Spring Garlic Spinach Soup ~ Green Enough for You?

springgarlicsoup

Using spring garlic is my attempt to counter-act all the Girl Scout cookies I’ve eaten this spring.  For like those dreaded demonic Thin Mint Girl Scout cookies, spring garlic comes just once a year and is a treasure to behold and enjoy, if just for a little while.  But it's just a slight bit healthier than the Thin Mints.  

What is Spring Garlic?

Bon Appetit tells us that spring garlic is a herald to spring.  These immature garlic bulbs and their edible green stalks can be used in place of leeks, scallions, and shallots to achieve a light nutty onion flavor. 

Too Green?  Is There Such a Thing?

The first time I made this soup I thought my body would overload from too much green.  I don’t know if that would indeed happen.  I know I’m working towards testing the limits.  Maybe I’ll end up as an online Buzzfeed headline: “Girl Goes Down from Eating Too Many Green Foods.”  Until this happens, bring on the spring garlic.  Bring on the spinach.  And don’t forget the breath mints.

Starting the spring garlic soup experience

Starting the spring garlic soup experience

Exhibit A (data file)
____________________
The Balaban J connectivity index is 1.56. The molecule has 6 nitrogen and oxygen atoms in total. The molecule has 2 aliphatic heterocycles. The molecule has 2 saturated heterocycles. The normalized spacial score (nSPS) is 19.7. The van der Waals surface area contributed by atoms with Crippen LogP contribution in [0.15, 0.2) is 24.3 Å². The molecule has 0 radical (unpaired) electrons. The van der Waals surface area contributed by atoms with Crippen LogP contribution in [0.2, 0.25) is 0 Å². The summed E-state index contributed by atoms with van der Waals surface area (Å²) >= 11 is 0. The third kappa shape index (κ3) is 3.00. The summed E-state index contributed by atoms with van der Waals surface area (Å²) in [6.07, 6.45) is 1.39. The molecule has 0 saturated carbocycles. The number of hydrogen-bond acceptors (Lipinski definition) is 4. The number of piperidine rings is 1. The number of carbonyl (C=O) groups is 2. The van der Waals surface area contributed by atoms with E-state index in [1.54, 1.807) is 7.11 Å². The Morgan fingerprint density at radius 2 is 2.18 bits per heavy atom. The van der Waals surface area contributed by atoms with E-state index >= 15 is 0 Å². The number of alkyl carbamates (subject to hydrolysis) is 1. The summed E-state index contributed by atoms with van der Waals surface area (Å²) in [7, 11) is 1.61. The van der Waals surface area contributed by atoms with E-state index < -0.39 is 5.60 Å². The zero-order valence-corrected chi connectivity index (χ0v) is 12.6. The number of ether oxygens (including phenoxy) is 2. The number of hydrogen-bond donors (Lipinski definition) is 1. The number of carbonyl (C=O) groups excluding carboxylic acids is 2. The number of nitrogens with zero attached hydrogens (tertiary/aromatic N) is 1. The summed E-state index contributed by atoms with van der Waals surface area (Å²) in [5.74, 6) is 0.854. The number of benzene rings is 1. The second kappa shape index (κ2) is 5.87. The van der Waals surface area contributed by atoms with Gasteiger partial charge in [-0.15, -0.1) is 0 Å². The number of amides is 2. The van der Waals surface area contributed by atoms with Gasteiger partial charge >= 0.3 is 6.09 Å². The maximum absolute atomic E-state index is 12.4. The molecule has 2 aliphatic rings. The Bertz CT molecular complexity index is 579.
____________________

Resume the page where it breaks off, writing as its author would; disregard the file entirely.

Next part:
Ingredients
3 Tbsp. olive oil
½ to ¾ lb. green garlic, thinly sliced (white and pale green parts only)
Kosher salt
1 qt. vegetable or mild chicken broth
8 to 10 oz. spinach leaves
1 Tbsp. vinegar, balsamic or rice wine (optional)

Direction

Warm the olive oil in a large saucepan over medium heat.

Add the green garlic and a pinch of salt, and cook, stirring frequently, until soft and translucent. As the garlic cooks, the scent should shift from raw and sharp to sweet and mellow.

photo credit:  Sydney Andresen

photo credit:  Sydney Andresen

When the garlic is ready, add the stock, raise the heat a bit, and bring to a boil. Then adjust the heat to maintain a gentle simmer, and continue to cook for about 15 minutes. Add the spinach, and immediately turn off the stove.

spinachingredient

Let it sit to cool but be mindful to not let the green color drain out of the spinach.  Then, working in batches, purée the mixture in a blender. (Be careful as hot liquid will expand when you turn on the motor.) The soup should be a rich shade of green and very smooth.  Return the soup to the pot, and place it over low heat to rewarm gently. Taste, and adjust seasoning as necessary.  Serve warm, hot or cold, with a splash of vinegar.  

Feel free to pair with whatever Thin Mints you have left.